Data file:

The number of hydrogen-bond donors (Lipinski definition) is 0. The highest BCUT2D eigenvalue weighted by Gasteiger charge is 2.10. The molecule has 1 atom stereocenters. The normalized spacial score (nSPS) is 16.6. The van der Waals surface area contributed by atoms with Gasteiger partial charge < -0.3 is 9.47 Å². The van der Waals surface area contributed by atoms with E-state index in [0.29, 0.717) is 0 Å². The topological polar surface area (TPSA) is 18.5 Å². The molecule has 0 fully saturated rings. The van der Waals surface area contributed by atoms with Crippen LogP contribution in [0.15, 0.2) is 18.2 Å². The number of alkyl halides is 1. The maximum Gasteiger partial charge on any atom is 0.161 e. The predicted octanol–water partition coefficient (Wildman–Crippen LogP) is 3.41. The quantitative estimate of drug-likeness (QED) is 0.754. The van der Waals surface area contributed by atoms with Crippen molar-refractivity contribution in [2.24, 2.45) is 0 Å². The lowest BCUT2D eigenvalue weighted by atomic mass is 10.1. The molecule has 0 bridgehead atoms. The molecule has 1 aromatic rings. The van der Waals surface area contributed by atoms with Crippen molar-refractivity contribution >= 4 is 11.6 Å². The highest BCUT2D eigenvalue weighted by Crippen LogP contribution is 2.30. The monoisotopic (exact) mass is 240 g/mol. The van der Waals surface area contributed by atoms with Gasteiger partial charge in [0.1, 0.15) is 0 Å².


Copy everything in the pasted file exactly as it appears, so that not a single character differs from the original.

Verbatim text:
The number of hydrogen-bond donors (Lipinski definition) is 0. The highest BCUT2D eigenvalue weighted by Gasteiger charge is 2.10. The molecule has 1 atom stereocenters. The normalized spacial score (nSPS) is 16.6. The van der Waals surface area contributed by atoms with Gasteiger partial charge < -0.3 is 9.47 Å². The van der Waals surface area contributed by atoms with E-state index in [0.29, 0.717) is 0 Å². The topological polar surface area (TPSA) is 18.5 Å². The molecule has 0 fully saturated rings. The van der Waals surface area contributed by atoms with Crippen LogP contribution in [0.15, 0.2) is 18.2 Å². The number of alkyl halides is 1. The maximum Gasteiger partial charge on any atom is 0.161 e. The predicted octanol–water partition coefficient (Wildman–Crippen LogP) is 3.41. The quantitative estimate of drug-likeness (QED) is 0.754. The van der Waals surface area contributed by atoms with Crippen molar-refractivity contribution in [2.24, 2.45) is 0 Å². The lowest BCUT2D eigenvalue weighted by atomic mass is 10.1. The molecule has 0 bridgehead atoms. The molecule has 1 aromatic rings. The van der Waals surface area contributed by atoms with Crippen molar-refractivity contribution >= 4 is 11.6 Å². The highest BCUT2D eigenvalue weighted by Crippen LogP contribution is 2.30. The monoisotopic (exact) mass is 240 g/mol. The van der Waals surface area contributed by atoms with Gasteiger partial charge in [0.1, 0.15) is 0 Å².